Tuesday, September 19, 2006

DDT's New Friend

September 18, 2006

The World Health Organization announced Friday that it will begin actively promoting use of the pesticide DDT to combat malaria in developing nations. Do you believe in miracles?

Malaria is the number one killer of pregnant women and children in Africa and among the top killers in Asia and South America. It's long been known that DDT is the cheapest and most effective way to contain the disease, which is spread by infected mosquitoes. But United Nations health agencies and others have for decades resisted employing DDT under pressure from anti-pesticide environmentalists. After tens of millions of preventable malarial deaths in these poor countries, it's nice to see WHO finally come to its senses.

The agency's malaria chief, Arata Kochi, told reporters that "one of the best tools we have against malaria is indoor residual spraying. Of the dozen or so insecticides WHO has approved as safe for house spraying, the most effective is DDT." He also said, "We must take a position based on the science and the data."

Mr. Kochi's intellectual honesty is commendable and all too rare among public health officials in this debate. For decades, the science and empirical data about DDT's effectiveness have been distorted or suppressed. Nevertheless, and Rachel Carson's scare-mongering notwithstanding, there is no evidence that DDT use in the amounts necessary to ward off malarial mosquitoes is harmful to humans, wildlife or the environment. Period.

By contrast, there's plenty of evidence -- from the U.S. and Europe to Australia, India, Sri Lanka and Brazil -- that spraying DDT is the best intervention. According to Pierre Guillet, another WHO official at Friday's press conference, South Africa temporarily stopped using DDT in 1996 because green groups were opposed, not because it wasn't working. Malaria takes a heavy toll on a country's economy by discouraging foreign investment and incapacitating otherwise productive people, so these anti-DDT alarmists have been helping to impoverish those they don't kill. There is something other-worldly, or worse, about well-heeled greens trying to deny the world's poorest people the very tool used by rich nations to eradicate this disease.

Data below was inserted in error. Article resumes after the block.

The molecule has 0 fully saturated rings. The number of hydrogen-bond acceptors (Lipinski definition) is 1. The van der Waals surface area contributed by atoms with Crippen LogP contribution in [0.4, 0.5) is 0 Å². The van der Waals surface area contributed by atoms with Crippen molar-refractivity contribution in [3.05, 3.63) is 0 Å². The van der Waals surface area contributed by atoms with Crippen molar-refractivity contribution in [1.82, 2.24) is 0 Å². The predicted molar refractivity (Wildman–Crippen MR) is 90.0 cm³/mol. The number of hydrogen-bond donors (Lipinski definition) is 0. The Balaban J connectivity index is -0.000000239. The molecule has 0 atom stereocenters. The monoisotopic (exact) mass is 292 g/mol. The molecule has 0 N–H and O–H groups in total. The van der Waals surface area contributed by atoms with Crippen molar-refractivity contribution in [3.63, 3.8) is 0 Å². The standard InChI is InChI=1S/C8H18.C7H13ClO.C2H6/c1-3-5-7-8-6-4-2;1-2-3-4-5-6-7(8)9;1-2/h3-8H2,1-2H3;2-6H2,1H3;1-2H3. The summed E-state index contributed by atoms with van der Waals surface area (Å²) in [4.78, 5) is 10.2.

Even if WHO's decision won't change those minds, its stamp of approval on pesticide use matters in the public health world. Other organizations, ranging from the World Bank to Aid for International Development to Doctors Without Borders, look to WHO for guidance and will now likely reassess their own guidelines. The U.S. is typically the largest donor to these international agencies, and the recent efforts of Republican Senators Sam Brownback of Kansas and Tom Coburn of Oklahoma, who have called for DDT intervention and more responsible allocation of aid dollars generally, no doubt played a role in WHO's decision.

One insecticide won't end malaria, and DDT's proponents don't claim it will. But by keeping more people alive and healthy, DDT can help create the conditions for the only lasting solution, which is economic growth and development. It's encouraging that even a U.N. health agency seems to have figured that out.


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